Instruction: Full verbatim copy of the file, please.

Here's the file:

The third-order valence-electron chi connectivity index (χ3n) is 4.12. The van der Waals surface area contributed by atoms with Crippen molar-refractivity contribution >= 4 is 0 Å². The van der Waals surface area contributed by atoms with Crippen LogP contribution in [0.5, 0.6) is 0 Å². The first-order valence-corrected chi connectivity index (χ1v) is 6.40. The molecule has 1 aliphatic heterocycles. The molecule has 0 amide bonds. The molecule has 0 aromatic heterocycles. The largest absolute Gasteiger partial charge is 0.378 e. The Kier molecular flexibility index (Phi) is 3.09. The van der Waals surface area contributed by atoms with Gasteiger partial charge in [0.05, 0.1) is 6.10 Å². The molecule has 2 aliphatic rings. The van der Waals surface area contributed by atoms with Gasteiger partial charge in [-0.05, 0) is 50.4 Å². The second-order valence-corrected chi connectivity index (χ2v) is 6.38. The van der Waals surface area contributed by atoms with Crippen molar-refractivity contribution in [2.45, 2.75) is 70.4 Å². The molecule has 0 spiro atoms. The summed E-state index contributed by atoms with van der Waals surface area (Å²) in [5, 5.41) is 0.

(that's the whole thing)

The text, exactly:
The third-order valence-electron chi connectivity index (χ3n) is 4.12. The van der Waals surface area contributed by atoms with Crippen molar-refractivity contribution >= 4 is 0 Å². The van der Waals surface area contributed by atoms with Crippen LogP contribution in [0.5, 0.6) is 0 Å². The first-order valence-corrected chi connectivity index (χ1v) is 6.40. The molecule has 1 aliphatic heterocycles. The molecule has 0 amide bonds. The molecule has 0 aromatic heterocycles. The largest absolute Gasteiger partial charge is 0.378 e. The Kier molecular flexibility index (Phi) is 3.09. The van der Waals surface area contributed by atoms with Gasteiger partial charge in [0.05, 0.1) is 6.10 Å². The molecule has 2 aliphatic rings. The van der Waals surface area contributed by atoms with Gasteiger partial charge in [-0.05, 0) is 50.4 Å². The second-order valence-corrected chi connectivity index (χ2v) is 6.38. The van der Waals surface area contributed by atoms with Crippen molar-refractivity contribution in [2.45, 2.75) is 70.4 Å². The molecule has 0 spiro atoms. The summed E-state index contributed by atoms with van der Waals surface area (Å²) in [5, 5.41) is 0.